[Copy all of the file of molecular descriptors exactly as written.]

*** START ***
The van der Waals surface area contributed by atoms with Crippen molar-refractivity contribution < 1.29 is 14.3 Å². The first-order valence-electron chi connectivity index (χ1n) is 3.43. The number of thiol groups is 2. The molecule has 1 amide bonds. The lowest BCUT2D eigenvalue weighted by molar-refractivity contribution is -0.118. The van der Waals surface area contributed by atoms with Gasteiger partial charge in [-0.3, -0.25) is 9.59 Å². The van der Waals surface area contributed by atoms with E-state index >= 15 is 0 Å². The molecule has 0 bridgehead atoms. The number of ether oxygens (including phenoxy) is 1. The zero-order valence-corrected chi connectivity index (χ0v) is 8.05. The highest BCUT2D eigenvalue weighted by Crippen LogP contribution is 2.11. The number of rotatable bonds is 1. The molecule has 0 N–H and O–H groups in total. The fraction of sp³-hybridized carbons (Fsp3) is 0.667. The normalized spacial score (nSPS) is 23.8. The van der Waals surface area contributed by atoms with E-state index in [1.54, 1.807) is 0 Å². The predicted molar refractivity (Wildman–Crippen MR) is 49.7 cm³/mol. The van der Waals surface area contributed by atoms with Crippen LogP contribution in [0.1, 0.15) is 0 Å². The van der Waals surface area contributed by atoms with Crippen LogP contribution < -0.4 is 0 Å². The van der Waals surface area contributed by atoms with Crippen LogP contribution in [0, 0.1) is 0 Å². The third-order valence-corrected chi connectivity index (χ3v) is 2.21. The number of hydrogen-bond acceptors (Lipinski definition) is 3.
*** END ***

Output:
The van der Waals surface area contributed by atoms with Crippen molar-refractivity contribution < 1.29 is 14.3 Å². The first-order valence-electron chi connectivity index (χ1n) is 3.43. The number of thiol groups is 2. The molecule has 1 amide bonds. The lowest BCUT2D eigenvalue weighted by molar-refractivity contribution is -0.118. The van der Waals surface area contributed by atoms with Gasteiger partial charge in [-0.3, -0.25) is 9.59 Å². The van der Waals surface area contributed by atoms with E-state index >= 15 is 0 Å². The molecule has 0 bridgehead atoms. The number of ether oxygens (including phenoxy) is 1. The zero-order valence-corrected chi connectivity index (χ0v) is 8.05. The highest BCUT2D eigenvalue weighted by Crippen LogP contribution is 2.11. The number of rotatable bonds is 1. The molecule has 0 N–H and O–H groups in total. The fraction of sp³-hybridized carbons (Fsp3) is 0.667. The normalized spacial score (nSPS) is 23.8. The van der Waals surface area contributed by atoms with E-state index in [1.54, 1.807) is 0 Å². The predicted molar refractivity (Wildman–Crippen MR) is 49.7 cm³/mol. The van der Waals surface area contributed by atoms with Crippen LogP contribution in [0.1, 0.15) is 0 Å². The van der Waals surface area contributed by atoms with Crippen LogP contribution < -0.4 is 0 Å². The van der Waals surface area contributed by atoms with Crippen LogP contribution in [0, 0.1) is 0 Å². The third-order valence-corrected chi connectivity index (χ3v) is 2.21. The number of hydrogen-bond acceptors (Lipinski definition) is 3.